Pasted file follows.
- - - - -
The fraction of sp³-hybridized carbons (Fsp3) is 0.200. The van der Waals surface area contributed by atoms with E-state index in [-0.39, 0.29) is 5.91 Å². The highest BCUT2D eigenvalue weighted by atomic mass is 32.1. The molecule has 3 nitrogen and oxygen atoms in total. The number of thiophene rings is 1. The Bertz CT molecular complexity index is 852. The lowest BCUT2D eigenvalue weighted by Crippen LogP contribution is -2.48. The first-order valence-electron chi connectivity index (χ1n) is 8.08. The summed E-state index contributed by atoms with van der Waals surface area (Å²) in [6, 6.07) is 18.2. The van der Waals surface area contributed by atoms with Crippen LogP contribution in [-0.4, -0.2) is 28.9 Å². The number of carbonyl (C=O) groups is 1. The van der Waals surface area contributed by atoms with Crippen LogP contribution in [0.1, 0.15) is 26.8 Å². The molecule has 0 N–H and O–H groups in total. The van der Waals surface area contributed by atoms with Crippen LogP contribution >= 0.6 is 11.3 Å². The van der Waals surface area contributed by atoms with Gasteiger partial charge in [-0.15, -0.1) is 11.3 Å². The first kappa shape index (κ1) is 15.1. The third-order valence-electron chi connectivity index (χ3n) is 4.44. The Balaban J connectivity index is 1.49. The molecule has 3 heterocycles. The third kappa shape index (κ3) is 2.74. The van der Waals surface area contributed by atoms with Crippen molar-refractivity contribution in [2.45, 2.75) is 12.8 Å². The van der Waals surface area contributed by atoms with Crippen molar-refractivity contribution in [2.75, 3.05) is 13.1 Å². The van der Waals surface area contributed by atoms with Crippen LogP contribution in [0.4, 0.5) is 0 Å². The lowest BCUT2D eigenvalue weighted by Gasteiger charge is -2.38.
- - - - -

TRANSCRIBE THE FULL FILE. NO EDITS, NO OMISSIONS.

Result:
The fraction of sp³-hybridized carbons (Fsp3) is 0.200. The van der Waals surface area contributed by atoms with E-state index in [-0.39, 0.29) is 5.91 Å². The highest BCUT2D eigenvalue weighted by atomic mass is 32.1. The molecule has 3 nitrogen and oxygen atoms in total. The number of thiophene rings is 1. The Bertz CT molecular complexity index is 852. The lowest BCUT2D eigenvalue weighted by Crippen LogP contribution is -2.48. The first-order valence-electron chi connectivity index (χ1n) is 8.08. The summed E-state index contributed by atoms with van der Waals surface area (Å²) in [6, 6.07) is 18.2. The van der Waals surface area contributed by atoms with Crippen LogP contribution in [-0.4, -0.2) is 28.9 Å². The number of carbonyl (C=O) groups is 1. The van der Waals surface area contributed by atoms with Crippen LogP contribution in [0.1, 0.15) is 26.8 Å². The molecule has 0 N–H and O–H groups in total. The van der Waals surface area contributed by atoms with Crippen LogP contribution >= 0.6 is 11.3 Å². The van der Waals surface area contributed by atoms with Gasteiger partial charge in [-0.15, -0.1) is 11.3 Å². The first kappa shape index (κ1) is 15.1. The third-order valence-electron chi connectivity index (χ3n) is 4.44. The Balaban J connectivity index is 1.49. The molecule has 3 heterocycles. The third kappa shape index (κ3) is 2.74. The van der Waals surface area contributed by atoms with Crippen molar-refractivity contribution in [2.45, 2.75) is 12.8 Å². The van der Waals surface area contributed by atoms with Crippen molar-refractivity contribution in [2.75, 3.05) is 13.1 Å². The van der Waals surface area contributed by atoms with Crippen LogP contribution in [0.4, 0.5) is 0 Å². The lowest BCUT2D eigenvalue weighted by Gasteiger charge is -2.38.